Michael Jeter as Herman Stiles -- The actor plays a geeky assistant football coach/math teacher on CBS' ''Evening Shade''
Michael Jeter as Herman Stiles
Maybe he doesn’t wear his pocket protector anymore, but Herman Stiles, the thoroughly odd, geeky assistant football coach/math teacher played by Michael Jeter on CBS’ Evening Shade, is still so pathologically shy that he can’t ask a woman on a date and he continues to emit a nasal twang that is in itself the true revenge of the nerds. ”Yes, Herman’s a little off,” says Jeter, laughing. ”But I’m a little off. Actually, I’m gloriously off!”
In fact, it is this off-ness that makes Jeter gloriously on for his many admirers, among them producer David E. Kelley, who wrote a special guest role for the Emmy-winning actor in CBS’ Picket Fences, airing Jan. 8. To picture his character — a reclusive frog breeder — Jeter says, ”just let your imagination run wild.”
Which is what Jeter, 40, clearly has done in creating Stiles’ shtick — as well as two other memorable parts: the dying accountant in Broadway’s Grand Hotel (for which he nabbed a 1990 Tony) and the antic, suicidal, transvestite bum in the 1991 film The Fisher King (in which he stole scenes from Robin Williams).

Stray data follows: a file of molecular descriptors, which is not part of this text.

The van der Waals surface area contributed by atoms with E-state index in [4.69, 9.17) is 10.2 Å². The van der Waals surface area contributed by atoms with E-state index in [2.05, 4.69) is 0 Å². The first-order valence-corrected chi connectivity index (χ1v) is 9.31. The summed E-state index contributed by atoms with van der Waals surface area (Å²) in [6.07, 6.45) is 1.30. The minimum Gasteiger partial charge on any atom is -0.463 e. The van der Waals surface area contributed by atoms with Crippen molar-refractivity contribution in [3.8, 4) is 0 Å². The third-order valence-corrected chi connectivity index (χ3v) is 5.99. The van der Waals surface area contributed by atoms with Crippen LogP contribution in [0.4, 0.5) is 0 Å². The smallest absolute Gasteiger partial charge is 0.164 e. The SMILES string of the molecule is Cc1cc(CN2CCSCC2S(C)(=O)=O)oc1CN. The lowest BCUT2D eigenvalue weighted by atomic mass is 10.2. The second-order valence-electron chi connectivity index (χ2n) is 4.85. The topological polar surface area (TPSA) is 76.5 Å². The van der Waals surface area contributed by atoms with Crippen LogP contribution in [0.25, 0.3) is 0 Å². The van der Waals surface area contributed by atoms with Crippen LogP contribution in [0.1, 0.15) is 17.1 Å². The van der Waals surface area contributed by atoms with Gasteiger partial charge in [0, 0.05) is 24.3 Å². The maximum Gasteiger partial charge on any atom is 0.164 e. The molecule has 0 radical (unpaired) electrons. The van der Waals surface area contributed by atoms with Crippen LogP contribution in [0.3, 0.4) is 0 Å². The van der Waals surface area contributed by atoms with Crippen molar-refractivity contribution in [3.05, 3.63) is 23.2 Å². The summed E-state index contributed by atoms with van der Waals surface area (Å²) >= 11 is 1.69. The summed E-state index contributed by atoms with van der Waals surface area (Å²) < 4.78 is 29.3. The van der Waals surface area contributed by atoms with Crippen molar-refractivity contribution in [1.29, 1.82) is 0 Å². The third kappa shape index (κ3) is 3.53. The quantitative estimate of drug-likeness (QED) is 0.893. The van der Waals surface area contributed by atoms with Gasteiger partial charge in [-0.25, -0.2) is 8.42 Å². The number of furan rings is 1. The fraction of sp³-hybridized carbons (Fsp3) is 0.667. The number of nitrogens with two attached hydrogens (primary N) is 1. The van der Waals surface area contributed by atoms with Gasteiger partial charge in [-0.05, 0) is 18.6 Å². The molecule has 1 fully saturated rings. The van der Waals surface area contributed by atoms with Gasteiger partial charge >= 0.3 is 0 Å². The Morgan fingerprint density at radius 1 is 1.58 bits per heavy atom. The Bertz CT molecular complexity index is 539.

Off camera, the Lawrenceburg, Tenn.-born son of a dentist and a homemaker occasionally tethers himself to the real world — and can get downright preachy about politics and human rights: ”What kind of asinine animals live in Colorado who could vote for that [antigay ordinance]?” Despite the fact that Shade‘s creator-producers, Linda Bloodworth-Thomason and Harry Thomason, are in Bill Clinton’s kitchen cabinet, Jeter reports that the set is a politically balanced place. ”A mock election was held a few days before the election,” he says, ”and it was like Clinton, 15, 14 for Perot, and 13 for Bush.”
On weekends, Jeter has been filming a part in a comedy movie with the working title Bank Robber, starring Patrick Dempsey and Lisa Bonet, in which he portrays an opportunistic villain. ”I love playing people over the edge,” he says. ”I played a bored colonial housewife in this Off Broadway show [Cloud 9] once, and one day on the street, waiting for the light to change, this well-dressed man came up and said, ‘When you first walked out on stage I thought, ”Why would someone hire such an ugly woman?” But you grew on me.’ And that was one of my favorite compliments I’d ever gotten.”